All this, however, lay in the future in January 1865. Four days after the meeting, Sherman responded to the black delegation by issuing Special Field Order 15. This set aside the Sea Islands and a large area along the South Carolina and Georgia coasts for the settlement of black families on forty-acre plots of land. He also offered them broken-down mules that the army could no longer use. In Sherman’s order lay the origins of the phrase, “forty acres and a mule,” that would reverberate across the South in the next few years. By June, some 40,000 freed slaves had been settled on “Sherman land.” Among the emancipated slaves, Sherman’s order raised hopes that the end of slavery would be accompanied by the economic independence that they, like other Americans, believed essential to genuine freedom.


With the end of the Civil War, declared an Illinois congressman in 1865, the United States was a “new nation,” for the first time “wholly free.” The destruction of slavery, however, made the definition of freedom the central question on the nation’s agenda. “What is freedom?” asked Congressman James A. Garfield in 1865. “Is it the bare privilege of not being chained? If this is all, then freedom is a bitter mockery, a cruel delusion.” Did freedom mean simply the absence of slavery, or did it imply other rights for the former slaves, and if so, which ones: equal civil rights, the vote, ownership of property? During Reconstruction, freedom became a terrain of conflict, its substance open to different, often contradictory interpretations. Out of the conflict over the meaning of freedom arose new kinds of relations between black and white southerners, and a new definition of the rights of all Americans.


African-Americans’ understanding of freedom was shaped by their experiences as slaves and their observation of the free society around them. To begin with, freedom meant escaping the numerous injustices of slavery—punishment by the lash, the separation of families, denial of access to education, the sexual exploitation of black women by their owners—and sharing in the rights and opportunities of American citizens. “If I cannot do like a white man,” Henry Adams, an emancipated slave in Louisiana, told his former master in 1865, “I am not free.”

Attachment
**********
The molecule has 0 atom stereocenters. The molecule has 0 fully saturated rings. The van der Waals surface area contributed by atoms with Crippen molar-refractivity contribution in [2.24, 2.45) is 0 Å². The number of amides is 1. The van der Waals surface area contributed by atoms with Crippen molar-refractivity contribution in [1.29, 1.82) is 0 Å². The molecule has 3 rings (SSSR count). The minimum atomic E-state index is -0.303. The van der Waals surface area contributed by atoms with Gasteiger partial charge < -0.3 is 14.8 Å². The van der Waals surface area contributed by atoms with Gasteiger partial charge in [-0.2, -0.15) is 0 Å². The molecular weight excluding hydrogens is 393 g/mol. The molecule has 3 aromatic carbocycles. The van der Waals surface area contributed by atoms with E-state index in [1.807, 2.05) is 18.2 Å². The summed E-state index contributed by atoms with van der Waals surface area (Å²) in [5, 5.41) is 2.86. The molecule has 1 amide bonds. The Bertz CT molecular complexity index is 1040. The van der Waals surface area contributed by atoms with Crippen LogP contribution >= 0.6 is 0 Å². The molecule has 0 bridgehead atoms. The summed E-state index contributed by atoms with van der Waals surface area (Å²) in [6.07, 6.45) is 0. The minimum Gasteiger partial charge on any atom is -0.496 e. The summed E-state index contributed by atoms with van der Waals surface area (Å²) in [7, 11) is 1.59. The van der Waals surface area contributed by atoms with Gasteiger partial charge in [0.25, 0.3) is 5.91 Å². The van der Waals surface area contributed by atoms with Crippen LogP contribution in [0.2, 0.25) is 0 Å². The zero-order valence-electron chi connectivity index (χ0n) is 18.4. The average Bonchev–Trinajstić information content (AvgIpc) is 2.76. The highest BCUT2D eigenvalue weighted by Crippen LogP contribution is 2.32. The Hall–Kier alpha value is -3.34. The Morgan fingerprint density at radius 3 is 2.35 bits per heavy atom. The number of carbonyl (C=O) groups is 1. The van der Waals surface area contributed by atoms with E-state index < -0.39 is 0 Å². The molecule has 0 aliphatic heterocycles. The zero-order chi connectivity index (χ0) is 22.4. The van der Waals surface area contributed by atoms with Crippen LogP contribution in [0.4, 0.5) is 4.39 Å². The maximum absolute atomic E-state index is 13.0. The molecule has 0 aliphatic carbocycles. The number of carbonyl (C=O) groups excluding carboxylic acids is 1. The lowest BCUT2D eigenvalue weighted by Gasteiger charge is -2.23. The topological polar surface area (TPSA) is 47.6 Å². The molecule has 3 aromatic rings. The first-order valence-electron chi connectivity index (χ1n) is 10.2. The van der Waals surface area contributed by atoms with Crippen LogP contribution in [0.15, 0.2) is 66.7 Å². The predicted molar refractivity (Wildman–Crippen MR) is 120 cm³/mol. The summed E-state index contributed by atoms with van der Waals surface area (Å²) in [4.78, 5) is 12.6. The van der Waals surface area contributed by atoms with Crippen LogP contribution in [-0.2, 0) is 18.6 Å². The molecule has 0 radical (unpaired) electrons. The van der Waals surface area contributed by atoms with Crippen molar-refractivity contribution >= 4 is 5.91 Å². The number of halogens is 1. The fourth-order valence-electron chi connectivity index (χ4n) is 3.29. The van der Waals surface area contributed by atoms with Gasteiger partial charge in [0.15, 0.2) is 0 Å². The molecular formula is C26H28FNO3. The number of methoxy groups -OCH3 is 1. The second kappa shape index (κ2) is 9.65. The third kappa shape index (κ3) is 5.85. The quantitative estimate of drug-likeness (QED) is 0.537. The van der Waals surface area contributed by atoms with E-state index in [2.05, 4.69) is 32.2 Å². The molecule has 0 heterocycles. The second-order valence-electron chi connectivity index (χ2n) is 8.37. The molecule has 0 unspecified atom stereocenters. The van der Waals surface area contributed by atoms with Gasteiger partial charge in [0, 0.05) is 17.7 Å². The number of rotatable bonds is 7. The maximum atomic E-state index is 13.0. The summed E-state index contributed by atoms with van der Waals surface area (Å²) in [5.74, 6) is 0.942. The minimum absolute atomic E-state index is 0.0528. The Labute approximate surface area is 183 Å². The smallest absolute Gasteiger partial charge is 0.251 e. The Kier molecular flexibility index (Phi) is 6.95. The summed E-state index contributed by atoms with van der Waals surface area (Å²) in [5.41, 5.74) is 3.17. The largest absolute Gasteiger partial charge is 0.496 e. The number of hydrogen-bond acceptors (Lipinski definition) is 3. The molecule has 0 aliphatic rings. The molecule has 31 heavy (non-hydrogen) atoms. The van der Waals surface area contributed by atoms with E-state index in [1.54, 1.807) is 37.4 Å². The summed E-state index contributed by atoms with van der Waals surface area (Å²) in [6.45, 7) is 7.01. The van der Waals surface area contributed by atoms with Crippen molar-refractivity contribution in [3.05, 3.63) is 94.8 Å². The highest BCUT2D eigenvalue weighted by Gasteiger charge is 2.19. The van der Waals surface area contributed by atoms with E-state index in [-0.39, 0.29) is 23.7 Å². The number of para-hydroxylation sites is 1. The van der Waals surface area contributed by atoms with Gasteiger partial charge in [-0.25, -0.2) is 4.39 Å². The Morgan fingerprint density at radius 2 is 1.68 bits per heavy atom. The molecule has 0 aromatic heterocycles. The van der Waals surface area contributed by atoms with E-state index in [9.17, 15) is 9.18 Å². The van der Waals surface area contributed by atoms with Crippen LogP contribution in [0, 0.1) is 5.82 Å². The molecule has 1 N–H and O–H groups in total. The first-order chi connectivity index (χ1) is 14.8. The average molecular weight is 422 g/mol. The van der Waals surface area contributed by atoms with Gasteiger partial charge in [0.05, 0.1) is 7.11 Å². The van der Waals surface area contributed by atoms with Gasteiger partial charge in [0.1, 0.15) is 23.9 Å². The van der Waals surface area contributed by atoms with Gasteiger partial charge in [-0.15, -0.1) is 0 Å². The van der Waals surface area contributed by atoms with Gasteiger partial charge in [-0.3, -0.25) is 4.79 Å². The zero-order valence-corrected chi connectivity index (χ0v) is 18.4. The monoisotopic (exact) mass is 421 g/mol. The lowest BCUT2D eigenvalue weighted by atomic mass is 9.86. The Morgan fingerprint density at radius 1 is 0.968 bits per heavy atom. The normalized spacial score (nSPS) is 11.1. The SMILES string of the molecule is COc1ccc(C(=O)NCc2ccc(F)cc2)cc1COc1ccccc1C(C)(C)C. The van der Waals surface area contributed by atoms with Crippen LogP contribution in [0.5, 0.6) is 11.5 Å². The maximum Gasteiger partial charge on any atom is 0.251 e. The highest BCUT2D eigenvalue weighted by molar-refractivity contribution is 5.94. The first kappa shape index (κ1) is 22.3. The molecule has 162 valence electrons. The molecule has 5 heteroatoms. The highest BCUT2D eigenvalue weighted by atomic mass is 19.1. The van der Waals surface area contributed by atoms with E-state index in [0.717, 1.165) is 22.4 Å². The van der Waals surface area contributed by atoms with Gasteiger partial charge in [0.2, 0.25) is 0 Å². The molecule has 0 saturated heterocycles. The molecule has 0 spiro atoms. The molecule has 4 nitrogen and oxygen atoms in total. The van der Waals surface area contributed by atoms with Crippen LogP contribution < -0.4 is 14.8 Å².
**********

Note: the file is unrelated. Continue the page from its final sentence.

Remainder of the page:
Blacks relished the opportunity to demonstrate their liberation from the regulations, significant and trivial, associated with slavery. They openly held mass meetings and religious services free of white supervision, and they acquired dogs, guns, and liquor, all barred to them under slavery. No longer required to obtain a pass from their owners to travel, former slaves throughout the South left the plantations in search of better jobs, family members, or simply a taste of personal liberty. Many moved to southern towns and cities, where, it seemed, “freedom was free-er.”

Family Record, a lithograph marketed to former slaves after the Civil War, centers on an idealized portrait of a middle-class black family, with scenes of slavery and freedom.